Central obesity among adolescents in Qatar was associated with an unhealthy diet (i.e., intake of fast food, sweets and candy, French fries, and cakes and donuts) [48]. In our study, adolescents with elevated random blood sugar reported snacking more frequently between meals and late-night hours. This increased snacking could be driven by hyperinsulinemia, which is usually associated with glucose intolerance. Late intake of food is known to disrupt the body’s circadian rhythms, affecting insulin sensitivity and predisposing to glucose intolerance [49]. The inverse association between snacking and BMI could be explained by under- or misreporting often encountered by obese adolescents [50,51].
The prevalence of physically active youth in Qatar (≤19 years) was estimated at 15% in 2011 [52]. This prevalence was lower than that in the Middle East and North Africa, estimated at 25.6%, and in the Gulf Cooperation Council, estimated at 33.3% [52]. Implementing evidence-based public health interventions aiming to change adolescents’ lifestyles by improving their knowledge and attitude towards healthy eating and physical activity is required. Additionally, higher central obesity prevalence among adolescent girls, also previously identified in Qatar in 2012 [17] and 2013–2014 [48] highlights the urgent need for public health interventions specifically targeting adolescent girls.
The only identified significant protective factor associated with BMI was being breastfed for more than six months. Our findings emphasize that adolescents who were breastfed for a minimum of six months were less likely to be overweight or obese. A longitudinal study suggests that breastfeeding for at least six months confers a decreased risk of childhood obesity by 42% (OR: 0.58, 95% CI: 0.36–0.94) [53]. Breastfeeding for a minimum of six months was reported low in the Eastern Mediterranean region (20.5–33.0%) [54,55]. Therefore, encouraging breastfeeding for more than six months can help to address the burden of overweight and obesity among adolescents. Identified risk factors associated with obesity among adolescents were a family history of T2DM in first degree relatives and obesity of the mother. Maternal obesity was also associated with adolescent central obesity. Public health interventions aiming to address overweight and obesity among adolescents should target families as parents influence and control their children’s energy-balance behaviors, including diet, physical activity, media use, and sleep [56].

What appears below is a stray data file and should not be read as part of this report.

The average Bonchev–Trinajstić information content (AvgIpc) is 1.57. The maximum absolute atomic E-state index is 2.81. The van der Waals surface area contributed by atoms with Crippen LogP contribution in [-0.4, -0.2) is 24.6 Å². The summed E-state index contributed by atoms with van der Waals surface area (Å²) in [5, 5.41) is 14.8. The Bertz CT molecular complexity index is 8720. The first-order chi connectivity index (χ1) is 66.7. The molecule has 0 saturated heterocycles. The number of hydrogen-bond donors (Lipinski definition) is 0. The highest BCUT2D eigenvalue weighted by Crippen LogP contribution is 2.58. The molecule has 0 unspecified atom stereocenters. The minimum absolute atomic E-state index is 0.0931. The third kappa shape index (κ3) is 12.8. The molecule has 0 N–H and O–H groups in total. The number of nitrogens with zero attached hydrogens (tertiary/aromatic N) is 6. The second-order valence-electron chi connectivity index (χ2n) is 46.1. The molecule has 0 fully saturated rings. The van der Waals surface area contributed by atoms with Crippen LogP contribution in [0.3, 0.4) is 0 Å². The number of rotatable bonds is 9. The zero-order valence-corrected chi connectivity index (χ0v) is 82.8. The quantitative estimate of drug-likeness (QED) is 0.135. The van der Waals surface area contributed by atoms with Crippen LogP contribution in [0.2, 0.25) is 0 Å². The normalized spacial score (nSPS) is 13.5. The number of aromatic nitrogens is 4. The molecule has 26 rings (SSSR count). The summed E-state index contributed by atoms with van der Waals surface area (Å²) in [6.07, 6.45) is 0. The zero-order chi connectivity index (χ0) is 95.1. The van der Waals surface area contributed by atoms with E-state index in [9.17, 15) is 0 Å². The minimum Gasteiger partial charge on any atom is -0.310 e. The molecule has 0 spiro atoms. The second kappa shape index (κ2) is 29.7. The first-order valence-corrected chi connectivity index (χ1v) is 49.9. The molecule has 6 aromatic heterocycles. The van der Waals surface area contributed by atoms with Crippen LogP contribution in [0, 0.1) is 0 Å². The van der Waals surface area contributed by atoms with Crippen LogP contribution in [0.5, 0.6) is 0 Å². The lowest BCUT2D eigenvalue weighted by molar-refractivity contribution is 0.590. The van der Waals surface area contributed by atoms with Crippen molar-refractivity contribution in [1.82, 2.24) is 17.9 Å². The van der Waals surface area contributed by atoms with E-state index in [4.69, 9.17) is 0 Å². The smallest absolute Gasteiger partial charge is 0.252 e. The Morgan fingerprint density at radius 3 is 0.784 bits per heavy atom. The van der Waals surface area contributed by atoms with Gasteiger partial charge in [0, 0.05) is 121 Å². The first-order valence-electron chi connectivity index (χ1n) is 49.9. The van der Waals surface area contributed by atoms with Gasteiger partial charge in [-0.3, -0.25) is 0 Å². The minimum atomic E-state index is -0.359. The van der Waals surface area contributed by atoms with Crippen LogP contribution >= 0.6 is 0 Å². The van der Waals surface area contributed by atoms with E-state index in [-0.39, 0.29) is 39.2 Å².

The strength of this study is that data were collected from a population sample selected using a double-stage cluster sampling, which is the appropriate probability sampling method to study the large population of adolescents residing in Qatar [57]. Therefore, this sampling method ensured the high external validity of our study, which allows the generalizability of our findings to the adolescent population of Qatar. Our study is not without limitations. One limitation of this study was the use of RBS as a casual blood glucose test to facilitate the accomplishment of the study instead of fasting blood sugar, which measures blood glucose after not eating for at least eight hours. Fasting blood sugar is usually the first test done to check prediabetes and T2DM [58]. However, RBS is a useful measure as glucose levels in healthy individuals should not vary widely throughout the day [58]. Another limitation may pertain to the accuracy of the self-reported information.

5. Conclusions

Overall, our study estimated that the proportion of adolescents who are overweight or obese is approaching 50%, and prediabetes prevalence is 5%. Preventing the future burden of disease among adults in Qatar will require an extensive well-being education program, focused on healthy lifestyles such as healthy diet and physical activity [17]. The study results will contribute to developing recommendations and guide policymakers to take necessary actions to prevent and/or delay the onset of T2DM and other co-morbid conditions such as hypertension and CVD. Multi-disciplinary treatment and preventive approaches incorporating behavioral, psychological, and environmental considerations are needed to arrest this population’s rapid rise in overweight, obesity, and T2DM. Overweight and obesity among adolescents should be addressed upstream by encouraging breastfeeding for more than six months and by developing evidence-based, comprehensive, tailored family-based interventions supporting breastfeeding practices. Policies conducive to a healthy food environment are also needed to help achieve sustainable behavioral changes. Additionally, policies improving the walkability in Qatar’s neighborhoods and increasing road traffic safety can be an effective intervention to address overweight and obesity among adolescents [38]. This study can help inform future decision-making for the development of family-based interventions that incorporate the family as a unit rather than an individual adolescent to prevent obesity among children and adolescents.

Supplementary Materials

The following supporting information can be downloaded at:, Supplementary Checklist: STROBE Statement—Checklist of items that should be included in reports of cross-sectional studies; Figure S1: Distribution of random blood sugar according to adolescents’ characteristics; Table S1: Association between diet pattern and adolescents’ overweight, obesity, central obesity, and elevated random blood sugar; Table S2: Association between food consumption and adolescents’ overweight, obesity, central obesity, and elevated random blood sugar; Table S3: Association between physical activity and sedentary behavior and adolescents’ overweight, obesity, central obesity, and elevated random blood sugar.